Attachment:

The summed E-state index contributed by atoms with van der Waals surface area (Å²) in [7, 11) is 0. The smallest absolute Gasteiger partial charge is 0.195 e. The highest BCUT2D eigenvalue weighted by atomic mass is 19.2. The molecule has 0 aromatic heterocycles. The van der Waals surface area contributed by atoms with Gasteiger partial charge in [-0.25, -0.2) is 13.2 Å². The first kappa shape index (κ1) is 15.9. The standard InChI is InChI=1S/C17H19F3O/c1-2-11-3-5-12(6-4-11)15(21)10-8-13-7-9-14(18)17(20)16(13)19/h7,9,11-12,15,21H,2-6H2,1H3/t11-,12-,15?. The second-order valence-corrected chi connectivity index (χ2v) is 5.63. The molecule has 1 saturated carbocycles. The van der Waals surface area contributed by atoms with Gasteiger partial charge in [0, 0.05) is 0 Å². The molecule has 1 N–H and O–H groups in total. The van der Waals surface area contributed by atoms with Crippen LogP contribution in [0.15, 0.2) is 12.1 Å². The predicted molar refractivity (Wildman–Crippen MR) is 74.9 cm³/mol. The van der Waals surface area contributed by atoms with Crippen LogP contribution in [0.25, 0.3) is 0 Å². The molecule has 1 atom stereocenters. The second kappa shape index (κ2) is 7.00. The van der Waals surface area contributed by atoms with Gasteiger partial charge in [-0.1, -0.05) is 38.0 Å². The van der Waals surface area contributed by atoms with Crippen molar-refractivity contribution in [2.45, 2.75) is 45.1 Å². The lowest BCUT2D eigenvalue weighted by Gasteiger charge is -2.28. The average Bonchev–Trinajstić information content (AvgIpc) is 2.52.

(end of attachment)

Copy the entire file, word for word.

The summed E-state index contributed by atoms with van der Waals surface area (Å²) in [7, 11) is 0. The smallest absolute Gasteiger partial charge is 0.195 e. The highest BCUT2D eigenvalue weighted by atomic mass is 19.2. The molecule has 0 aromatic heterocycles. The van der Waals surface area contributed by atoms with Gasteiger partial charge in [-0.25, -0.2) is 13.2 Å². The first kappa shape index (κ1) is 15.9. The standard InChI is InChI=1S/C17H19F3O/c1-2-11-3-5-12(6-4-11)15(21)10-8-13-7-9-14(18)17(20)16(13)19/h7,9,11-12,15,21H,2-6H2,1H3/t11-,12-,15?. The second-order valence-corrected chi connectivity index (χ2v) is 5.63. The molecule has 1 saturated carbocycles. The van der Waals surface area contributed by atoms with Gasteiger partial charge in [0, 0.05) is 0 Å². The molecule has 1 N–H and O–H groups in total. The van der Waals surface area contributed by atoms with Crippen LogP contribution in [0.15, 0.2) is 12.1 Å². The predicted molar refractivity (Wildman–Crippen MR) is 74.9 cm³/mol. The van der Waals surface area contributed by atoms with Crippen LogP contribution in [0.25, 0.3) is 0 Å². The molecule has 1 atom stereocenters. The second kappa shape index (κ2) is 7.00. The van der Waals surface area contributed by atoms with Gasteiger partial charge in [-0.1, -0.05) is 38.0 Å². The van der Waals surface area contributed by atoms with Crippen molar-refractivity contribution in [2.45, 2.75) is 45.1 Å². The lowest BCUT2D eigenvalue weighted by Gasteiger charge is -2.28. The average Bonchev–Trinajstić information content (AvgIpc) is 2.52.